Mark Wahlberg did some bad stuff when he was a kid, but at 43, he's more than made up for it as a philanthropist and a role model for others. Right?
As the actor and producer petitions Massachusetts to pardon him for a hate crime he committed when he was 16, back in 1988, one of his victims says the answer to that question is no.
"I don't think he should get a pardon," Kristyn Atwood told the Associated Press. "I don't really care who he is. It doesn't make him any exception. If you're a racist, you're always going to be a racist. And for him to want to erase it, I just think it's wrong."
Wahlberg attacked Atwood and other then-fourth grade students who were on a class trip to the beach in 1986, more than a year before the crime he is seeking to wipe from his record, in Dorchester, Mass. The Boston-born Wahlberg — still several years away from his turn in Marky Mark and the Funky Bunch — joined his white friends in shouting "Kill the n-s!" and throwing rocks at the mostly black students until a nearby ambulance driver broke it up.
Atwood, now 38, still has a scar from the incident.
"It was a hate crime," she said. "And that's exactly what should be on his record forever."
Atwood's former teacher, Mary Belamonte, feels differently, though.
"I believe in forgiveness," said Belamonte, who is white. "He was just a young kid — a punk — in the mean streets of Boston. He didn't do it specifically because he was a bad kid. He was just a follower doing what the other kids were doing." Still, Belamonte admitted that she was "really scared" during the attack. "My heart was beating fast," she said. "I couldn't believe it was happening. The names. The rocks. The kids chasing."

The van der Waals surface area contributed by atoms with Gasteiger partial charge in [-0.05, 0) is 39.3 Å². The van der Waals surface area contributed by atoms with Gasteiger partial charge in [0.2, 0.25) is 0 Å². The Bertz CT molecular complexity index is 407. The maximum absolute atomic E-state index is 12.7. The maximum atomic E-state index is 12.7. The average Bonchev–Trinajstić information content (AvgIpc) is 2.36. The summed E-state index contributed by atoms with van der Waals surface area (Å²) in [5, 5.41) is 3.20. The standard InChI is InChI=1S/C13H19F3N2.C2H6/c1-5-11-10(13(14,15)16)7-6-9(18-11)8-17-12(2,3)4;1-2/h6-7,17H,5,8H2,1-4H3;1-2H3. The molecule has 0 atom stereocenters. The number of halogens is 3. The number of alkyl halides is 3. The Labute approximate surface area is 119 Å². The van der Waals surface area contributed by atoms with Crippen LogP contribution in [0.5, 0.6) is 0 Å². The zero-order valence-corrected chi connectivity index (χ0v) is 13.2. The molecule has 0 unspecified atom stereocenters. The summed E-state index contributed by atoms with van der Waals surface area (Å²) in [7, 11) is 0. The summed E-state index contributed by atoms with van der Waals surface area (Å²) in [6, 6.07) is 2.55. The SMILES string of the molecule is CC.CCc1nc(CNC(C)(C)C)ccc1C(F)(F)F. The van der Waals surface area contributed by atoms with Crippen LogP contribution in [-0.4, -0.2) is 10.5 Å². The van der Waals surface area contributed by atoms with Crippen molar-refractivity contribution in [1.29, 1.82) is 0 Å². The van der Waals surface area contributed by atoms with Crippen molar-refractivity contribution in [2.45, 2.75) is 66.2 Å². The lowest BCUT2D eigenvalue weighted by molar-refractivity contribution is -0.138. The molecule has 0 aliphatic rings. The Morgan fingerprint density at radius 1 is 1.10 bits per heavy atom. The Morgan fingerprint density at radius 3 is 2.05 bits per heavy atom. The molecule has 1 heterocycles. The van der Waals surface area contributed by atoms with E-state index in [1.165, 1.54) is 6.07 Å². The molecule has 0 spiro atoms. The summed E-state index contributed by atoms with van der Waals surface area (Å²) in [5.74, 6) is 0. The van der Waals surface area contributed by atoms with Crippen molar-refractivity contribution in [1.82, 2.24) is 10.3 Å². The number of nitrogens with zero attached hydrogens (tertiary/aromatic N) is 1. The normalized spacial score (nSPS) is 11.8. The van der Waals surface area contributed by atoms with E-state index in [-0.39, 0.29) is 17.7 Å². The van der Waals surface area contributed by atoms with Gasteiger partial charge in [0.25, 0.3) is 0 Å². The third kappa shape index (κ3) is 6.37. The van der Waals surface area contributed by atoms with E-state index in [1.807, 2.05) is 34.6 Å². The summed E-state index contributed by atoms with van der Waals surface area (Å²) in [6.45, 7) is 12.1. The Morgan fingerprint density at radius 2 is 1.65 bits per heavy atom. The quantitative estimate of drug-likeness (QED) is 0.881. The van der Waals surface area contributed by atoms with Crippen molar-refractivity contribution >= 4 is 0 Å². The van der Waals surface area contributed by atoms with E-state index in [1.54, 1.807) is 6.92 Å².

The teenage Wahlberg was slapped with a civil rights injunction for his part in the crime. But he got into even more trouble a year later, when he was 16, and that is the crime for which he's seeking a pardon. In that attack, a drug and alcohol-fueled Wahlberg knocked a man unconscious and punched another in the eye. That time, both victims were Vietnamese. Wahlberg again used racial slurs and again, it was determined to be a hate crime. Wahlberg was tried as an adult, and served 45 days in prison for the offense.
The Fighter star filed his petition Nov. 26. In it, he explained that he sought the pardon for many reasons, including the fact that he's reformed himself with good works, such as the Mark Wahlberg Youth Foundation, which has raised millions for youths.
"The easiest answer is that my past convictions still legally impact me to this day," he wrote. "For example, my prior record can potentially be the basis to deny me a concessionaire's license in California and elsewhere. If I were to receive a pardon, however, I generally could not be denied a concessionaire's license on the basis of my prior record, an important consideration given my personal involvement in various restaurant ventures."
Wahlberg noted his convictions also prohibit him from "actually obtaining positions in law enforcement," although he's become close with officers in both L.A. and Boston. He already serves on the board of directors of the L.A. County Sheriff's Youth Foundation and wants the opportunity to become more active assisting at-risk individuals.
"The more complex answer is that receiving a pardon would be a formal recognition that I am not the same person that I was on the night of April 8, 1988…" he wrote. "My hope is that, if I receive a pardon, troubled youths will see this as an inspiration and motivation that they too can turn their lives around and be formally accepted back into society."
The application is currently in front of the parole board.
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